had gotten the sense and <had run away / ran away> [sequence of actions]

vladv

Senior Member
Russian-Russia
Please look at the following "It was still early in Mr. Putin’s presidency, and we weren’t sure what to expect of this ex-K.G.B. spy fresh off the famous summit meeting where President George W. Bush had gotten “a sense of his soul” and pronounced him “trustworthy.”" As for me, the underlined construction in past perfect is parallel - so it could be " he had gotten .. and had pronounced". Right? But what if we had a strong verb in the second half of the construction, say to run. So it woud be "he had gotten the sense of his soul and had run away" or could it be that he had gotten the sense of his soul and ran away, implying that he firstly had gotten the sense , than ran away and both these actions happened before the main timeline - " "It was still early in Mr. Putin’s presidency, and we weren’t sure what to expect". Thanks for help.
 
  • dojibear

    Senior Member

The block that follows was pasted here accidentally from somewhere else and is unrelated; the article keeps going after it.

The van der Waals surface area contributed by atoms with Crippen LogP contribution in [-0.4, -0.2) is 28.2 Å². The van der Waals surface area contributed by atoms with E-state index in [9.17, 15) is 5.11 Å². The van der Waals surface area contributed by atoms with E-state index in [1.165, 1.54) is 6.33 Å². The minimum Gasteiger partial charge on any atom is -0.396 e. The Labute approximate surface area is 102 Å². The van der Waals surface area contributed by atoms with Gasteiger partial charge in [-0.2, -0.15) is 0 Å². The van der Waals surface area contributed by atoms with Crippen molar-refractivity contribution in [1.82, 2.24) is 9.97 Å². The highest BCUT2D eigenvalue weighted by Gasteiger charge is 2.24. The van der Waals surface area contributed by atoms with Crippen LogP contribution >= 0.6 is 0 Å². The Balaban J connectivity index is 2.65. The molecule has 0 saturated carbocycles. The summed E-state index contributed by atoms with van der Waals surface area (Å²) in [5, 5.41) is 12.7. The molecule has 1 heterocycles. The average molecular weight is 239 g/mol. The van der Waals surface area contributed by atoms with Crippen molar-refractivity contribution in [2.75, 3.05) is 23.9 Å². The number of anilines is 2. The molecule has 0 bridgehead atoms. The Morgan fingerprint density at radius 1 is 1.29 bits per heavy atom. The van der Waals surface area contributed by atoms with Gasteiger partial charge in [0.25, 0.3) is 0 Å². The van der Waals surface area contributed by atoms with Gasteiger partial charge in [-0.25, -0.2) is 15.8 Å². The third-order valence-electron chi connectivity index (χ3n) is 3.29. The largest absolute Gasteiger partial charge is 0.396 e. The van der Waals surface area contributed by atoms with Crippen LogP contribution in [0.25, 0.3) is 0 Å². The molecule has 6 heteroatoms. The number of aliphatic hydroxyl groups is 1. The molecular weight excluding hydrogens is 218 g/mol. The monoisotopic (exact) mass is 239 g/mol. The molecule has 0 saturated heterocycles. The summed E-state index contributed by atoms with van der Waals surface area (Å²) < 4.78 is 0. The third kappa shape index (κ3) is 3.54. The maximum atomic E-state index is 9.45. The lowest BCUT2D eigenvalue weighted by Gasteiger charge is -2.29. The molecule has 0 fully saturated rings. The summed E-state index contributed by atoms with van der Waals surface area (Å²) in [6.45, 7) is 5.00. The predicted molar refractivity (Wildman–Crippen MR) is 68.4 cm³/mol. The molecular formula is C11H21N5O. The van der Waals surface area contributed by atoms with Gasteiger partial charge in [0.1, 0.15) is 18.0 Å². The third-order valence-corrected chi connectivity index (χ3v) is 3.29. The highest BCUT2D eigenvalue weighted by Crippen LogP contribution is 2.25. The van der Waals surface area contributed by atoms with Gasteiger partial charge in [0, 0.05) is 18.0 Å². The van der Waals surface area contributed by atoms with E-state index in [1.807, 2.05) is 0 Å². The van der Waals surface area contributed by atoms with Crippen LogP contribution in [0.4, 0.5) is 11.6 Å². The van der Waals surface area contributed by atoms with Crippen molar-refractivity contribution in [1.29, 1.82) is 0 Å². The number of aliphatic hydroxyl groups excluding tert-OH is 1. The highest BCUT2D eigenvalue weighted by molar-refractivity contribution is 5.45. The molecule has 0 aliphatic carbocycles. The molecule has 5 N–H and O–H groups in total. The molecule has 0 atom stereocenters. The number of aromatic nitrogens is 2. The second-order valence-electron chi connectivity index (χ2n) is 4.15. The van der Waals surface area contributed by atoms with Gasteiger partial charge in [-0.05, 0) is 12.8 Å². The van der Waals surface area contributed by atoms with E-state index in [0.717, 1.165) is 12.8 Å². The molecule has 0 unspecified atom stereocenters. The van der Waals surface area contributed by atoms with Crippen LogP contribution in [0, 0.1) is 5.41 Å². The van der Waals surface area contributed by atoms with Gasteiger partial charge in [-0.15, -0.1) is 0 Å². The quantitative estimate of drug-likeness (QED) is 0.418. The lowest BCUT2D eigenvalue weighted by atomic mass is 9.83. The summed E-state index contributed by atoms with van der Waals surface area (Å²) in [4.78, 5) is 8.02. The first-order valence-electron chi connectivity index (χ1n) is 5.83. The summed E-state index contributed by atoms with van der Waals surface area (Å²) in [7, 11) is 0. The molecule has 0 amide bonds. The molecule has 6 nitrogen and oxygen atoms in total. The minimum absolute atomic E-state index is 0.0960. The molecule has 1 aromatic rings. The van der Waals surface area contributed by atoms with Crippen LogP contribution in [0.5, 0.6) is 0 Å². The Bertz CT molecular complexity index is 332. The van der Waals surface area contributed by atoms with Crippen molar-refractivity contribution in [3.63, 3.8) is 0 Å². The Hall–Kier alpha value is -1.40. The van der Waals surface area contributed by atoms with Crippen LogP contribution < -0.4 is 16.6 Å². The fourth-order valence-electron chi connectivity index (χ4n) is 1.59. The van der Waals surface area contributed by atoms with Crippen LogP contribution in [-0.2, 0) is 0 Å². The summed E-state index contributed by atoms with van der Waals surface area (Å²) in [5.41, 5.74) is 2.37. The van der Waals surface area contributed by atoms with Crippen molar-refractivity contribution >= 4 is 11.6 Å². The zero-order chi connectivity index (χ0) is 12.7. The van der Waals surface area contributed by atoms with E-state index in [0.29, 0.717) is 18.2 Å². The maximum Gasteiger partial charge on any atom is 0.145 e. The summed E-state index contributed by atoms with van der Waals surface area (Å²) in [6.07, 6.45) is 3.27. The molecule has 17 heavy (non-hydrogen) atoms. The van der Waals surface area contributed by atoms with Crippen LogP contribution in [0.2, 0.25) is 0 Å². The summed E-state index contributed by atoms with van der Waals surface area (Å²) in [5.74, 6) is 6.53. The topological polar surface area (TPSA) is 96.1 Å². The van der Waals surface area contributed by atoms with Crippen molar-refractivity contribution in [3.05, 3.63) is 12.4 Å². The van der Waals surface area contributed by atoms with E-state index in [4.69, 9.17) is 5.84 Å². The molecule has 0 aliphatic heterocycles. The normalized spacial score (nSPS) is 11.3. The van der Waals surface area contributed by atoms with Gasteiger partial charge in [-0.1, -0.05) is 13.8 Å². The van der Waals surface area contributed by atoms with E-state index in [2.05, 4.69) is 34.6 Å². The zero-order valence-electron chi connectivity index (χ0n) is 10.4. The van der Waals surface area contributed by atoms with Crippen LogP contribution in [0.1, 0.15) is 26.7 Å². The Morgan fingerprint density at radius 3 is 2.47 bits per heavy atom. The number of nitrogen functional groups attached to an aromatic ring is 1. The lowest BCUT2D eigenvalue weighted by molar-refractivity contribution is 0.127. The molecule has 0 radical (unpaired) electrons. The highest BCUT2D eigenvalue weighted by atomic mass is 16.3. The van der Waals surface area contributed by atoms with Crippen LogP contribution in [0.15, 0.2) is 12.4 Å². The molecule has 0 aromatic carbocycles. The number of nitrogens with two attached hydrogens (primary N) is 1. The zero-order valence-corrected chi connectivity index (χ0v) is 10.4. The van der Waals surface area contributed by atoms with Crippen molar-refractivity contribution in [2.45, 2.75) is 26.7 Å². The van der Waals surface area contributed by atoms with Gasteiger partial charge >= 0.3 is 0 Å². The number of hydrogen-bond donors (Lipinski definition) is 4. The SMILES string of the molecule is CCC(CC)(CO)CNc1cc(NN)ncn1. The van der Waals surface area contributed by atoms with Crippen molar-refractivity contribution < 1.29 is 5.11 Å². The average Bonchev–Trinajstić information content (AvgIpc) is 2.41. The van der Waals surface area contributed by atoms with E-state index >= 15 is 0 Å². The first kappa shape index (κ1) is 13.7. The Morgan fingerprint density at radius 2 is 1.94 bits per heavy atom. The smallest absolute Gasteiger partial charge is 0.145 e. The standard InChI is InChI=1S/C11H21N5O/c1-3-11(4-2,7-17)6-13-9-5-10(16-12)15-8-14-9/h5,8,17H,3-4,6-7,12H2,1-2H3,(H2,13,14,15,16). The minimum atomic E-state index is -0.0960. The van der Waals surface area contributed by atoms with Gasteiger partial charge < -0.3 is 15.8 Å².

English - Northeast US
    I'm a bit confused by your paragraph. I'm not sure how many questions you are asking. But the difference between past and past perfect is time sequence, not "strong verb".

    George W. Bush had gotten “a sense of his soul” and pronounced him “trustworthy.”" As for me, the underlined construction in past perfect is parallel - so it could be " he had gotten .. and had pronounced". Right?
    Not right. It is not parallel, and cannot use "had" for both verbs.

    It is a time sequence: First, he got a sense of his soul. Only after that could he "pronounce him" trustworthy. He could not say that until after he had gotten a sense of his soul. They do not happen at the same time. That is why "had" is used for the first one: it happened before the second one.
     

    velisarius

    Senior Member
    British English (Sussex)
    ...he had gotten a sense of his soul and (had) pronounced him “trustworthy"...

    I think "had" is optional there, and you may repeat either just the auxiliary, or subject + auxiliary.

    ...he had gotten a sense of his soul and had run away...
    ...the famous summit meeting where President George W. Bush had gotten a sense of his soul and had become his firm friend...

    I would definitely prefer to repeat the auxiliary in my version of your sentence (I think it provides more of a parallel than "run away") and I agree that, without it, there is a temptation to read the phrase as "and became his firm friend..." Without the auxiliary, it isn't immediately obvious to the reader that "run" and "become" are past participles.

    I think that the simple past "ran" or "became" would not be possible, or would make the sentence too awkward and confusing.
     
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